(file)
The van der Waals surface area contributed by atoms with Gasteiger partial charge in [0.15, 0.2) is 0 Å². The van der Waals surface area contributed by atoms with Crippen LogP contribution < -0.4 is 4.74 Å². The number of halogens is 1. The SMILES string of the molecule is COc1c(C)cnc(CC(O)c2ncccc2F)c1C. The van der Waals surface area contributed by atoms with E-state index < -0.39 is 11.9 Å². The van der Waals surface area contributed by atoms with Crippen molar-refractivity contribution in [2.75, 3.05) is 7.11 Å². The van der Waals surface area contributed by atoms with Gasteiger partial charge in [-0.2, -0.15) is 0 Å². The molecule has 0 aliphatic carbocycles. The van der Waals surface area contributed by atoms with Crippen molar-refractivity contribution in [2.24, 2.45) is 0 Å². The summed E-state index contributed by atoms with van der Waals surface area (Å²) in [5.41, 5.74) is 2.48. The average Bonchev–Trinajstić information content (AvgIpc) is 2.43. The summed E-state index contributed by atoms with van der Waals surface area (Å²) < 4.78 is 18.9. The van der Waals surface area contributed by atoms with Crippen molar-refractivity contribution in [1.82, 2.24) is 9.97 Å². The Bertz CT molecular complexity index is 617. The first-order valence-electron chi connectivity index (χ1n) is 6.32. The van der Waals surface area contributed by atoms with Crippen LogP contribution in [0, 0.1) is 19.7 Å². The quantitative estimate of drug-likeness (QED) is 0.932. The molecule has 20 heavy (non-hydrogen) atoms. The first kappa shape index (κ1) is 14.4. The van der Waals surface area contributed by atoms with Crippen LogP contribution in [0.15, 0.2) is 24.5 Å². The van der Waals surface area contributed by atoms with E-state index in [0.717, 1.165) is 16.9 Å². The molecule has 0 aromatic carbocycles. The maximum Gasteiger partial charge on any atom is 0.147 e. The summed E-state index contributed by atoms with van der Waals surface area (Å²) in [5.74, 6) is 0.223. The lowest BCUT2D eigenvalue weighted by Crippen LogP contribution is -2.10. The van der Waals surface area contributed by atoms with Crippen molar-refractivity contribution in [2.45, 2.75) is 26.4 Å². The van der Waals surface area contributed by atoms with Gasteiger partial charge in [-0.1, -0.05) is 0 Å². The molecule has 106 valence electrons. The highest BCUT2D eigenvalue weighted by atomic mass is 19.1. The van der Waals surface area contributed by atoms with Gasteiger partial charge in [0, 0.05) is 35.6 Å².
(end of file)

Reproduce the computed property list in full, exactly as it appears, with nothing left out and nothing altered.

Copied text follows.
The van der Waals surface area contributed by atoms with Gasteiger partial charge in [0.15, 0.2) is 0 Å². The van der Waals surface area contributed by atoms with Crippen LogP contribution < -0.4 is 4.74 Å². The number of halogens is 1. The SMILES string of the molecule is COc1c(C)cnc(CC(O)c2ncccc2F)c1C. The van der Waals surface area contributed by atoms with E-state index < -0.39 is 11.9 Å². The van der Waals surface area contributed by atoms with Crippen molar-refractivity contribution in [2.75, 3.05) is 7.11 Å². The van der Waals surface area contributed by atoms with Gasteiger partial charge in [-0.2, -0.15) is 0 Å². The molecule has 0 aliphatic carbocycles. The van der Waals surface area contributed by atoms with Crippen molar-refractivity contribution in [2.24, 2.45) is 0 Å². The summed E-state index contributed by atoms with van der Waals surface area (Å²) in [5.41, 5.74) is 2.48. The average Bonchev–Trinajstić information content (AvgIpc) is 2.43. The summed E-state index contributed by atoms with van der Waals surface area (Å²) < 4.78 is 18.9. The van der Waals surface area contributed by atoms with Crippen molar-refractivity contribution in [1.82, 2.24) is 9.97 Å². The Bertz CT molecular complexity index is 617. The first-order valence-electron chi connectivity index (χ1n) is 6.32. The van der Waals surface area contributed by atoms with Crippen LogP contribution in [0, 0.1) is 19.7 Å². The quantitative estimate of drug-likeness (QED) is 0.932. The molecule has 20 heavy (non-hydrogen) atoms. The first kappa shape index (κ1) is 14.4. The van der Waals surface area contributed by atoms with Crippen LogP contribution in [0.15, 0.2) is 24.5 Å². The van der Waals surface area contributed by atoms with E-state index in [0.717, 1.165) is 16.9 Å². The molecule has 0 aromatic carbocycles. The maximum Gasteiger partial charge on any atom is 0.147 e. The summed E-state index contributed by atoms with van der Waals surface area (Å²) in [5.74, 6) is 0.223. The lowest BCUT2D eigenvalue weighted by Crippen LogP contribution is -2.10. The van der Waals surface area contributed by atoms with Crippen molar-refractivity contribution in [2.45, 2.75) is 26.4 Å². The van der Waals surface area contributed by atoms with Gasteiger partial charge in [-0.1, -0.05) is 0 Å². The molecule has 106 valence electrons. The highest BCUT2D eigenvalue weighted by atomic mass is 19.1. The van der Waals surface area contributed by atoms with Gasteiger partial charge in [0, 0.05) is 35.6 Å².